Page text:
The Sunrun CEO weighs in on the industry in an interview with Stephen Lacey at the GTM Solar Summit
Feeling blue about the solar industry? Half an hour of Lynn Jurich, CEO of Sunrun, should perk you up.
Jurich has a way of inspiring and energizing. Her passion is contagious, and she has the facts to back it up.
She didn’t disappoint in an interview conducted by Stephen Lacey, Editor-in-Chief of Greentech Media, at this week’s Solar Summit.
The state of the industry
Lacey himself had served up a pretty dark summary of the state of the solar industry earlier this week, in advance of the Summit. There’s plenty of cause for concern: bankruptcies, political uncertainty, stubborn customer acquisition costs, trade wars. Lacey didn’t mince words with Jurich in their interview, pointing to the decline in residential installs this year, particularly in key solar states.
But Jurich wasn’t daunted.
This is still early days for solar, she said. We’re still seeing solid growth. And if we look at it as the decades-long business that it is, she said, we can see many positive trends. The bigger story, according to Jurich, is:
- Costs continue to come down.
- Consumers continue to want solar.
- Regulators are seeing the value of distributed assets and a new way of generating electricity.
Storage, she said, completely changes the game and makes distributed solar inevitable — in addition to driving long-term growth.
Not many people are talking these days, as they did a year or two ago, about the benefits of natural consolidation in the industry. But Jurich insisted that it’s resetting the industry now and making it healthier.
She pointed to debt capital and project finance markets being stronger than ever, and private equity getting back into the market. Sunrun, she noted, has delivered growth while holding a cash balance over $200 million for several quarters in a row.
A key to Sunrun’s success, Jurich suggested, has been building a sustainable business. They haven’t pursued growth at all costs, realizing it was more important to grow sustainably while focusing on the customer experience and their employees. She also touted the benefits of balance — in embracing both vertical integration and the long tail (even when vertical integration was all the rage), and both loans and leases. Sunrun, she said, “stayed a little balanced on not going after the flavor of the day.”
Loans vs leases
Speaking of loans and leases, while Sunrun does offer both, their customers still skew toward third-party-ownership options. “We offer what the customer wants,” said Jurich.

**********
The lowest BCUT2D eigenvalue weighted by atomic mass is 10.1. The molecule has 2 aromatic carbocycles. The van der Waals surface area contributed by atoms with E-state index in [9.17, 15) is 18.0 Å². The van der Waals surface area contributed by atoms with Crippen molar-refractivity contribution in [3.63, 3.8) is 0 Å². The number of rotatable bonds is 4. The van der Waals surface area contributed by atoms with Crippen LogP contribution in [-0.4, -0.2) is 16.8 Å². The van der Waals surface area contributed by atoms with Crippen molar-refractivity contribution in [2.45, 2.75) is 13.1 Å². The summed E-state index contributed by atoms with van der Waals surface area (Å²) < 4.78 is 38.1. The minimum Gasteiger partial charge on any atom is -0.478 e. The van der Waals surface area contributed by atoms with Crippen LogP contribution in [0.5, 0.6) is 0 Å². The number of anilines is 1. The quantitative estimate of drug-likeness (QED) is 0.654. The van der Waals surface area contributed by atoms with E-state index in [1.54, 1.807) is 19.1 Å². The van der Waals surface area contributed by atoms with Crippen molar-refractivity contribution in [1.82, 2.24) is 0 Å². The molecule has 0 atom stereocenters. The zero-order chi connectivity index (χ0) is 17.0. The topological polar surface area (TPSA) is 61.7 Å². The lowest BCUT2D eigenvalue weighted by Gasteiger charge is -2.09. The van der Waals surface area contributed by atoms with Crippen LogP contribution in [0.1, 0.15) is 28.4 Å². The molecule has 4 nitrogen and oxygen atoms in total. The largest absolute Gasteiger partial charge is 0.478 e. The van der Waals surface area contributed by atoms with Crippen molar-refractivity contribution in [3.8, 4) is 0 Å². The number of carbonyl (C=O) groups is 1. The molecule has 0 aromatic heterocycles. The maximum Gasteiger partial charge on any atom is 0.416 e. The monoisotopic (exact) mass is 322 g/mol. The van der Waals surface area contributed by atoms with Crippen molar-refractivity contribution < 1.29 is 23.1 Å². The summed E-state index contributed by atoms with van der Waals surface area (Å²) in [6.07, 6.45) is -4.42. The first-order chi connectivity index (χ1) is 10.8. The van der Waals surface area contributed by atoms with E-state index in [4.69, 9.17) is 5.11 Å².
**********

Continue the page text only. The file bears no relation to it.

Leases and PPAs, Jurich said, offer a better value for the customer — which is why only about 10% – 15% of their customers choose ownership. Unlike Greentech Media, she believes that will hold, with a majority of about 80% sticking with TPO.
Jurich had an unusual take on customer acquisition costs. “We’re in the zone,” she claimed.
Investors in SaaS companies, she said, look for a ratio of customer acquisition costs compared to lifetime value of 3:1. That’s right where the solar industry is. (See more on this in her blog post.) Jurich didn’t stop there. She added: If you believe your contracts have value after 20 years, and you can sell your customers more products (like storage), you could even argue that we should be spending more.
Jurich also said this doesn’t mean there’s no room to bring down customer acquisition costs. But we don’t need to be apologizing for where they are.
Where most in the industry will agree with Jurich is on her preferred customer acquisition strategy. While direct sales, retail partnerships, and other tactics have a place — as in any industry — in solar, referrals still rule. So it’s key to maintain a company’s reputation in the community. Being aggressive doesn’t serve the industry — and it results in not only spending more money but also damaging your best source of referrals.
Rate design and net metering
Net metering works, said Jurich. “Let’s leave something that’s working alone, for a second!” Net metering adds value to everyone on the grid — solar is the solution to increasing costs, not the problem.
Of course, rate design is a significant factor for solar customers. Jurich is a fan of time of use rates. “If there’s a time of day where it costs everyone more money,” she said, “let’s price that in.” Market and tech should solve the problem. How TOU rates will affect solar, though, is hard to say when some rates are not established. In some areas, Jurich noted, the TOU peak is not yet significant enough to start load shifting.
Looking to the future
What makes Jurich fearful for 2017, and what’s she most excited about? “I gave up fear a long time ago,” said Jurich. “In terms of 2017, I’m very optimistic that we can be a leader in this industry, we can prove that these are sustainable models that add value to our customers and to our shareholders.”
As she said earlier about the solar industry, “We operate in way too defensive of a posture. We are doing the right thing. We are going to win. We have history on our side. We have technology on our side. We have consumer choice on our side.”
There’s a lot to be said for all those things. Let’s hope she’s right.